Nunavut leaders to meet, but behind closed doors
Claiming they’ll get more done if the public isn’t breathing down their necks, Nunavut leaders will meet Jan. 13-14 for a behind-closed doors meeting in Iqaluit.
IQALUIT – Nunavut leaders will meet in Iqaluit next month but they’re not inviting the public to join them or to listen to what they’ll have to say to each other.
Instead they’ll shelter themselves away from the inconvenient glare of public scrutiny for a two-day behind-closed-doors meeting to talk about progress towards creating Nunavut and dividing the Northwest Territories.
Indian Affairs Minister Jane Strewart, Nunavut Tunngavik President Jose Kusugak, and NWT Deputy Premier Goo Arlooktoo will meet in Iqaluit Jan 13-14.
Public not welcome
But, unlike the previous leaders’ summits held in Arviat and Cambridge Bay, the public isn’t welcome.
“We’ve come to the point now where the GNWT, NTI and the feds have to sit down and have some real frank, heart-to-heart discussions,” Arlooktoo said. “If every single word is being recorded, I know it’s difficult for some to say what’s really on their minds.
“It was difficult to get good discussion and good negotiations going in public because everybody was forced to take a position in public and stick to it,” Arlooktoo said of the Cambridge Bay meeting last February. “Politicians being what politicians are, it’s difficult to start going back on what you said earlier.”
Kusugak agreed, saying he’s hoping for a candid meeting.
Anawak must produce progress report
A key component of the two-day discussions will be a progress report presented by Nunavut’s Interim Commissioner Jack Anawak.
“We’ve been asking for it for a number of months,” Kusugak said about an update on the work of Anawak’s office on the Nunavut Implementation Commission’s Footprints 2 report.
“We’re trying to get the interim commissioner’s office to give us their first report and we want to have a good meeting with the interim commissioner,” Kusugak added.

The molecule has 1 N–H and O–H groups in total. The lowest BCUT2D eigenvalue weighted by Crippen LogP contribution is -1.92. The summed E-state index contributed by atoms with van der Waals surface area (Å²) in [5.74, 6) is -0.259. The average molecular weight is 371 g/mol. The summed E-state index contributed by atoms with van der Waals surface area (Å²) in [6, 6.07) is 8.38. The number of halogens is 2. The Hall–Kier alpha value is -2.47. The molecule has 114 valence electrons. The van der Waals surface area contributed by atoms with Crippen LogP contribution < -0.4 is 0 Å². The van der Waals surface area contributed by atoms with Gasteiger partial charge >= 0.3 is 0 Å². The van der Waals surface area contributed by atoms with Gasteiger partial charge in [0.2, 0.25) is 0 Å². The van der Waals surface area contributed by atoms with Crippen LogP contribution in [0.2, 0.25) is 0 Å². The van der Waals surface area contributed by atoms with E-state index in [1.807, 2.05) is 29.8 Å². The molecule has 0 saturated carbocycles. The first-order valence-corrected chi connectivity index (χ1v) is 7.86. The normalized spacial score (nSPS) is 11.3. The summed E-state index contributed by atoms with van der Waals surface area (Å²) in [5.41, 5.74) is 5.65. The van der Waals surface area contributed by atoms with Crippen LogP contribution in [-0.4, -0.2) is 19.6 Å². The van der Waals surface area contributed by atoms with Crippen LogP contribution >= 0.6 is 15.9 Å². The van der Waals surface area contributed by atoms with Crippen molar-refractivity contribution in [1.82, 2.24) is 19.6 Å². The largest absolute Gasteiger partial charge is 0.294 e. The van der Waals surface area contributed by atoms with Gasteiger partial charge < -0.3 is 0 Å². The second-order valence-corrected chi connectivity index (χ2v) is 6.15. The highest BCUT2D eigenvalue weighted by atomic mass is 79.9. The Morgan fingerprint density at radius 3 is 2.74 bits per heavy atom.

The January summit will be the first time Anawak will have met with the three leaders since accepting his appointment eight months ago.
In recent months, Anawak has been criticized for what’s being perceived as lack of progress on implementings Footprints 2.
Anawak says, however, that the work is getting done.
He added he’s had ongoing discussions with Stewart about any personnel assistance his office may need.
No extra “help” from Ottawa?
He’s seconded one person to work in his human resources department, but has not hired anyone else from Indian affairs. He added Stewart has not appointed anyone to his office.
“If anyone’s going to work in the interim commissioner’s office, the interim commissioner has to do the hire,” Anawak said, referring to the short appearance in his office of a senior bureaucrat from Ottawa this month.
Anawak’s report to the leaders will include his plans for a revised justice system, government information systems and the hiring of Nunavut’s first deputy ministers.
Amagoalik will chair meeting
NIC Chief Commissioner John Amagoalik will chair the meeting. That’s a more central position than he played at February’s Cambridge Bay meeting when the NIC was all but shut out of discussions when the GNWT played host.
“We still need to decide a couple of political items,” Amagoalik said of the content of the meeting. “For instance, the number of MLAs and the timing of the first election.”
Iqalungmiut will also be spared the flood of bureaucrats who generally accompany a leaders’ summit.
“Officials won’t be out in force as has been the case at meetings in Arviat and Cambridge Bay,” Arlooktoo said of the scaled-down affair.
In fact, delegations from the three parties have been restricted to a maximum of four in an effort to cut down on rhetoric and accomplish more business.